It has also led to a proliferation of disinformation. Behind much of this disinformation are fake accounts. Researchers claim that disinformation had a significant impact on voting in the 2016 US presidential election, the UK Brexit referendum and other elections.
There are significant problems of equality of access - national household access to the internet ranges from 98% to 75% in the EU – concentration of ownership of social media platforms, and secrecy around algorithms that significantly filter the information available on people's accounts.
The ETUC will press for EU investment in strengthening digital infrastructure to reduce the digital gap between and within EU member states.
The EU’s draft Digital Services Act does propose greater transparency and clearer processes for political advertising, removing content and/or users from platforms as well as appealing such decisions and is promoted by the Commission as a “co-regulatory backstop” for a reinforced Code of Practice (signed by Facebook, Twitter and other online platforms, social networks and advertising industry with the European Commission to tackle the spread of online disinformation and fake news including through transparency of political advertising and closure of fake accounts).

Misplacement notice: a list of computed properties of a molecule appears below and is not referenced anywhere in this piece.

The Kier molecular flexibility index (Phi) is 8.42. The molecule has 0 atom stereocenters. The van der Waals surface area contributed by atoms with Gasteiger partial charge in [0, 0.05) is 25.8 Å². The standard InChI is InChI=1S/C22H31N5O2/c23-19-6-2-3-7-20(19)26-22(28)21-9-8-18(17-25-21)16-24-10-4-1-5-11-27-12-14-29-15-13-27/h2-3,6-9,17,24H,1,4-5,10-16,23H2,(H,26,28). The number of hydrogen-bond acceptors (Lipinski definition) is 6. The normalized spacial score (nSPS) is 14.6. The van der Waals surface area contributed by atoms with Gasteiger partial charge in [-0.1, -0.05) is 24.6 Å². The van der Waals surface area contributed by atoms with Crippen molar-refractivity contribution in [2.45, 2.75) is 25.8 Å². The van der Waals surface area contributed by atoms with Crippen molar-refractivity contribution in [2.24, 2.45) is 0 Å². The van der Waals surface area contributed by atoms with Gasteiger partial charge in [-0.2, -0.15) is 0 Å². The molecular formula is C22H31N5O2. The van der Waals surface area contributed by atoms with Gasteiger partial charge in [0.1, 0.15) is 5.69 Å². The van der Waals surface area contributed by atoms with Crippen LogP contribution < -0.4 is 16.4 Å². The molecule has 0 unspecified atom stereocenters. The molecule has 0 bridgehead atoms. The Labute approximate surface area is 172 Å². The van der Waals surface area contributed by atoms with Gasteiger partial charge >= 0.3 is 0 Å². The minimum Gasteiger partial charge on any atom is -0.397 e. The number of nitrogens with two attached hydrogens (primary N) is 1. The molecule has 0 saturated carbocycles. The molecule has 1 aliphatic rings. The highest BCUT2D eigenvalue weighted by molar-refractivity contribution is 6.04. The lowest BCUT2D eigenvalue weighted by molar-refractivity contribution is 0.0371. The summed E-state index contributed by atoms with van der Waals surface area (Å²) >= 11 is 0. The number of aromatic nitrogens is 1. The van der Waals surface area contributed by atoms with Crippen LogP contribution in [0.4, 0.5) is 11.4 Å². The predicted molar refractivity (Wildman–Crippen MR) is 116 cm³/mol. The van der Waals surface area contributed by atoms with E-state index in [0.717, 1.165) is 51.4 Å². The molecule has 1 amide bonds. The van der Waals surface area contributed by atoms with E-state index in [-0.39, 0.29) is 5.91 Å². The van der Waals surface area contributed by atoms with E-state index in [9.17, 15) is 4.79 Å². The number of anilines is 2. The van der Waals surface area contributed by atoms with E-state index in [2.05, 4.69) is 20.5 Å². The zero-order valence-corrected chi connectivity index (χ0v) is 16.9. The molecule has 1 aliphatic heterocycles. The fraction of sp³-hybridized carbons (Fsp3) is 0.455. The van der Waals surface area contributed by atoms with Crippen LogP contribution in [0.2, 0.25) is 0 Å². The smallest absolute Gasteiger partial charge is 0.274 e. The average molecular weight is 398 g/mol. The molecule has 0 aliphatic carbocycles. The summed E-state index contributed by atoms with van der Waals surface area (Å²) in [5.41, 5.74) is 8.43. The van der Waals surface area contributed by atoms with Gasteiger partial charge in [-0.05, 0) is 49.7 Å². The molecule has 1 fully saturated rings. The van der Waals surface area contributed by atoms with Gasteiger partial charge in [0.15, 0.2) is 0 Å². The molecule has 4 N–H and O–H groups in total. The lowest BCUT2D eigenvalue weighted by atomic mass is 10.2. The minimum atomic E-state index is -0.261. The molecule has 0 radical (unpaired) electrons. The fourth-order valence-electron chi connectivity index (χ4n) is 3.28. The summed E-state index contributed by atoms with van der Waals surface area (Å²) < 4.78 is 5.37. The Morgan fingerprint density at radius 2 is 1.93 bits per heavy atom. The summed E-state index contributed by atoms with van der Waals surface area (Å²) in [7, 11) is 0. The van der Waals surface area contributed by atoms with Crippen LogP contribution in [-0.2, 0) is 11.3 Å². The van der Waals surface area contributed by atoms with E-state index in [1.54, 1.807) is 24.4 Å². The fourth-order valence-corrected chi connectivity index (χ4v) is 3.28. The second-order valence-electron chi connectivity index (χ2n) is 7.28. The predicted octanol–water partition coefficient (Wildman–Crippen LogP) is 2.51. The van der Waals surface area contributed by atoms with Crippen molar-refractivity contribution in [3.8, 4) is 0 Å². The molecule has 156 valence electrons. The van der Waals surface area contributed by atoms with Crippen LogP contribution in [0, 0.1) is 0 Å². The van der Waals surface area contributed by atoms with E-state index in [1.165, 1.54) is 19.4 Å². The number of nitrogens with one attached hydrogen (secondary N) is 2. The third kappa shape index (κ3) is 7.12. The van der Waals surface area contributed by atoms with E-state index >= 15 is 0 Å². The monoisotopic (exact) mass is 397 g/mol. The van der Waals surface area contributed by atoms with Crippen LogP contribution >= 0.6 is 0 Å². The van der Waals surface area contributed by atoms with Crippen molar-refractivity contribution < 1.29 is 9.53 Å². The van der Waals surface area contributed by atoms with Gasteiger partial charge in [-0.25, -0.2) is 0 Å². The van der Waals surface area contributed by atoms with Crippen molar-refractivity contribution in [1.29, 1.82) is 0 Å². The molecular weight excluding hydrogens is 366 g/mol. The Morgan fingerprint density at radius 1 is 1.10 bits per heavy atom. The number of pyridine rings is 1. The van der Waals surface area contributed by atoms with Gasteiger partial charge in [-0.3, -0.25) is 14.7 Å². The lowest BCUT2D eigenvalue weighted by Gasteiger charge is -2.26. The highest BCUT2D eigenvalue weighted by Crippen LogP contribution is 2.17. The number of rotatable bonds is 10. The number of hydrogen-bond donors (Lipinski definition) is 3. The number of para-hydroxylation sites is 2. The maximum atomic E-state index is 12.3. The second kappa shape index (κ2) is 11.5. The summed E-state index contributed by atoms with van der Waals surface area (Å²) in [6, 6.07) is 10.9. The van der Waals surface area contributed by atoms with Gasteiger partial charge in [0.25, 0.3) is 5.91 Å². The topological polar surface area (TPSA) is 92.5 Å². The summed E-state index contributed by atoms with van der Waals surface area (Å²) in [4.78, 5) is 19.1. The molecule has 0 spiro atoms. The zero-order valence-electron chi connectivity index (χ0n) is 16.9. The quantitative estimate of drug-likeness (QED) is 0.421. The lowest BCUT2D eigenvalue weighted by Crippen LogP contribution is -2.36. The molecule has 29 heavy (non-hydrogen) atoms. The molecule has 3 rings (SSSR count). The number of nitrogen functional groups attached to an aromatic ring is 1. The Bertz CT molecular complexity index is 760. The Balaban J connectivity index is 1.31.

Nonetheless, the Code of Practice needs significant work before it will lead to substantial improvement that holds platforms accountable, prevents corporations from being judges of democratic debate, blocks hate speech and fake accounts, and fairly labels disinformation. Similarly, the Digital Services Act is a long way from being agreed let alone implemented.
At the same time, the ‘threat’ of legislation at EU and national level – in Europe and beyond - and the spotlight on social media content (specifically the decisions of platforms to label or block content and suspend/ban users) during the US Presidential elections has created a momentum for change which needs to be maintained.
The ETUC calls on the Commission to further develop and propose the regulation of social media and digital platforms, to increase transparency of all aspects of political advertising: financing, labelling and disclosure rules; and disinformation.